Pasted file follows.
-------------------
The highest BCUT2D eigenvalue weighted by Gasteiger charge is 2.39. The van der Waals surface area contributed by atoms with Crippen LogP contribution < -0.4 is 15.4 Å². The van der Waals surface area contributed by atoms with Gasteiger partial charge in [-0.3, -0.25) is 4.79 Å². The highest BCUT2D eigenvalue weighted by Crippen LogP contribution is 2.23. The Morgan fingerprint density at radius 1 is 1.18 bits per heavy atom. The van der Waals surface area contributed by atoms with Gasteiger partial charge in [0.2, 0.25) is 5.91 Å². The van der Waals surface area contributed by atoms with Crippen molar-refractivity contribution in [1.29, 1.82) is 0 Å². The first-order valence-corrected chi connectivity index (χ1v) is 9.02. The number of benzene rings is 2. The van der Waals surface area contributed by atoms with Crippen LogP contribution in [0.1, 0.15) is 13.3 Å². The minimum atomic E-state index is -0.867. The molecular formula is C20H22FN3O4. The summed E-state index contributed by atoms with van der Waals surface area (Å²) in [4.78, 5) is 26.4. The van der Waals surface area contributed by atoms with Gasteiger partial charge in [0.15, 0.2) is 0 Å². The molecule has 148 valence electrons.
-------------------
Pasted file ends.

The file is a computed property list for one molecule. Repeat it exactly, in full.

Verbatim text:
The highest BCUT2D eigenvalue weighted by Gasteiger charge is 2.39. The van der Waals surface area contributed by atoms with Crippen LogP contribution < -0.4 is 15.4 Å². The van der Waals surface area contributed by atoms with Gasteiger partial charge in [-0.3, -0.25) is 4.79 Å². The highest BCUT2D eigenvalue weighted by Crippen LogP contribution is 2.23. The Morgan fingerprint density at radius 1 is 1.18 bits per heavy atom. The van der Waals surface area contributed by atoms with Gasteiger partial charge in [0.2, 0.25) is 5.91 Å². The van der Waals surface area contributed by atoms with Crippen molar-refractivity contribution in [1.29, 1.82) is 0 Å². The first-order valence-corrected chi connectivity index (χ1v) is 9.02. The number of benzene rings is 2. The van der Waals surface area contributed by atoms with Crippen LogP contribution in [0.1, 0.15) is 13.3 Å². The minimum atomic E-state index is -0.867. The molecular formula is C20H22FN3O4. The summed E-state index contributed by atoms with van der Waals surface area (Å²) in [4.78, 5) is 26.4. The van der Waals surface area contributed by atoms with Gasteiger partial charge in [0.15, 0.2) is 0 Å². The molecule has 148 valence electrons.